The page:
Articles filed under Structural Failure from Germany
Early morning, last Saturday a windmill near Brandenburg an der Havel lost a blade. The failure occurred after having operated for just 14 years. The life expectancy was at least double that number of years. The citizens' group "Save Brandenburg" warns of the dangers of wind turbines.
Clouds of thick black smoke filled the air over Oederquart district Stade. The huge turbine standing around 70 meters kept attending fire departments from working to put the fire out.
The accident is now under investigation and a construction has been ordered stopped until the cause of the accident is determined.
RWE Innogy has temporarily shut down its 295MW Nordsee Ost wind farm in the German North Sea last Friday after a blade broke on one of the project’s 48 Senvion 6.2M126 turbines. ...Nordsee Ost blades are 61.5 metres long and weigh around 22 tonnes.
A wind turbine in Aurich-Pfalzdorf caught fire Sunday night. Because the flames roared at a great height, the fire department could not put it out.
A large part wind turbine collapsed to the ground on Saturday. The turbine was part of a facility located at Koßdorf (Elbe-Elster) in the south Brandenburgs.
In January 2013, the four turbines were erected and placed in operation on the reclaimed mining area behind the 540 freeway. But after 16 months it is noticeable that the ground on which they were built, which was not reinforced prior to construction, but artificially piled up is sagging under the weight of the towers.
A Vestas 67-meter-high wind turbine burst into flames late Friday night causing a loss of around 1.2 million euros. The cause of fire is still unknown. The Vestas 1.65 megawatt turbine located between Echtrop and Bergede drew 20 firefighters to the scene. Personal safety was a priority so the task force could only wait at some distance from the turbine to see how things would develop.
Turbine manufacturer Enercon is looking into why a blade recently crashed to the ground at a German wind farm owned by juwi. According to Enercon, the incident involved a E-126/6 MW wind turbine.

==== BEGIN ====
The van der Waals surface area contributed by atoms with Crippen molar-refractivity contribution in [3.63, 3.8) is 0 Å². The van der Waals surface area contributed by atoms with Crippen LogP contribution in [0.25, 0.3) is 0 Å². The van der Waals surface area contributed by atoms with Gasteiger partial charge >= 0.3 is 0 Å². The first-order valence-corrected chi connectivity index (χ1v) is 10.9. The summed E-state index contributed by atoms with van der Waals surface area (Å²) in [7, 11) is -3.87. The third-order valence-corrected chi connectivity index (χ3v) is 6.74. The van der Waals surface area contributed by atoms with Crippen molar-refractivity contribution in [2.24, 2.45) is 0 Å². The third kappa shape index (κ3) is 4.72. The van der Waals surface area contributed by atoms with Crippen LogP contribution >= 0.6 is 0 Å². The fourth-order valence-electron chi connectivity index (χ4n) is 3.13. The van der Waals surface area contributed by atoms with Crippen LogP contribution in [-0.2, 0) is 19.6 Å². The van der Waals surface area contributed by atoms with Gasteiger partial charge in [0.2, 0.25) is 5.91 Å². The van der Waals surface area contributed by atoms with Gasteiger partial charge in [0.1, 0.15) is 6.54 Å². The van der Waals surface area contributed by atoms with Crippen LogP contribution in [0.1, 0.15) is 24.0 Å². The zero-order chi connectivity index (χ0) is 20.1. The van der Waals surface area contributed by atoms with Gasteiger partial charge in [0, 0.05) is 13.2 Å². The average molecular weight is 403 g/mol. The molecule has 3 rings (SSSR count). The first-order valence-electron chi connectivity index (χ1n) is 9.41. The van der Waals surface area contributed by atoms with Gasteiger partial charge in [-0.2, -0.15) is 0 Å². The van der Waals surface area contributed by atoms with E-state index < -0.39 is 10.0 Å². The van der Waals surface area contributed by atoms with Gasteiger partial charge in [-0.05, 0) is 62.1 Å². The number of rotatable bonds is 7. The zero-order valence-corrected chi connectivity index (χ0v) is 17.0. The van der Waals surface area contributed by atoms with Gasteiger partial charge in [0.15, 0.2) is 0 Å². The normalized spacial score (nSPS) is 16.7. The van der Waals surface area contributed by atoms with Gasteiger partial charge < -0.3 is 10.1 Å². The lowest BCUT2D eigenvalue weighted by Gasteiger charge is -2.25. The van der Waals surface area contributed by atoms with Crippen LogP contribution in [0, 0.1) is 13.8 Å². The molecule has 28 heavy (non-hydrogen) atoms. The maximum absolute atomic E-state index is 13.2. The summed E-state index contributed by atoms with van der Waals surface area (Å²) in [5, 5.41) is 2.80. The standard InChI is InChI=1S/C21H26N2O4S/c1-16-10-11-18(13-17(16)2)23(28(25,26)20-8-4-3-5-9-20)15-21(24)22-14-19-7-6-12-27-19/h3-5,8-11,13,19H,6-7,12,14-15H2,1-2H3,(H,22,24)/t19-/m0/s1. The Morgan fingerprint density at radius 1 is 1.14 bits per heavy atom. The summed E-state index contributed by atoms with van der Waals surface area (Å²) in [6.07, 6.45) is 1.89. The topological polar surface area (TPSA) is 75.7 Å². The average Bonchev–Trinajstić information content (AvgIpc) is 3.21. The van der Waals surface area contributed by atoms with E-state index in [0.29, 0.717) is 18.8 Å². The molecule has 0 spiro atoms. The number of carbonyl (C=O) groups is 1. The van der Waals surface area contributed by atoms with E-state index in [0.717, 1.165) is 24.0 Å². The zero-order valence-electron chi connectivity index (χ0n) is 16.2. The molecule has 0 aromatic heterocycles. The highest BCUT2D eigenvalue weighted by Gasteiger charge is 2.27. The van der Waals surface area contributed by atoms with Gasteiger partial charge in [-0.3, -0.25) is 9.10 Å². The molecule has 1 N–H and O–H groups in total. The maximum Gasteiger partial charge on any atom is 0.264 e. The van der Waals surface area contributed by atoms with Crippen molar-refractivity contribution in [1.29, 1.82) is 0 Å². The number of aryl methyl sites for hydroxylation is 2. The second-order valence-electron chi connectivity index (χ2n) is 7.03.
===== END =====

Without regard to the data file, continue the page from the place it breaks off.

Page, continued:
Burning debris flew several hundred metres but no one was hurt and the fire did not spread on the ground, the fire association reported that day. It added: "The difficulty was to find out which company operated the turbines and to contact them."
"We can only watch," he said. "I 'send as many man out., The risk is incalculable. Because if what comes down, there is a 100 meters radius mortal danger from flying splinters." The commander did not rule out the risk of the wind turbine causing a forest fire.
The incident, which completely destroyed the nacelle, occurred earlier this year at the 51MW Gross Eilstorf wind farm in Lower Saxony, Germany. In a statement, Vestas said the fire started in the "Harmonic Filter Cabinet as the result of a loose connection that caused an arc flash".
The Danish wind giant is dealing with fallout from a fire on one of its turbine models. A number of operating turbines were paused following the fire, and the company responded to media questions this week.
The fire, which destroyed the turbine, occurred at the 51MW Gross Eilstorf wind farm in Lower Saxony, Germany. Vestas said it is still inspecting the nacelle via drone aircraft and a crane and modelling possible causes. It has yet to discover the cause.
Two recent incidents could hurt Danish wind turbine manufacturer Vestas' reputation, which has suffered from credibility problems over the past year ...The first incident involves a Vestas wind turbine that caught fire at the Gross Eilstorf wind farm in Lower Saxony, Germany, a separate incident has resulted in the injury of a worker at the Macarthur Wind Farm, in Australia.
Vestas Wind Systems A/S (VWS), the world's largest wind-turbine maker, said a V112 3.0-megawatt turbine caught fire today at the Gross Eilstorf wind farm in Lower Saxony, Germany. No injuries were reported. The cause of the 3 p.m. blaze hasn't been determined ...The turbine, a new model for Vestas, was disconnected from the grid and three nearby V112 turbines were shut for safety reasons, it said.
After the industry's recent boom years, wind power providers and experts are now concerned. The facilities may not be as reliable and durable as producers claim. Indeed, with thousands of mishaps, breakdowns and accidents having been reported in recent years, the difficulties seem to be mounting. Gearboxes hiding inside the casings perched on top of the towering masts have short shelf lives, often crapping out before even five years is up. In some cases, fractures form along the rotors, or even in the foundation, after only limited operation. Short circuits or overheated propellers have been known to cause fires. All this despite manufacturers' promises that the turbines would last at least 20 years.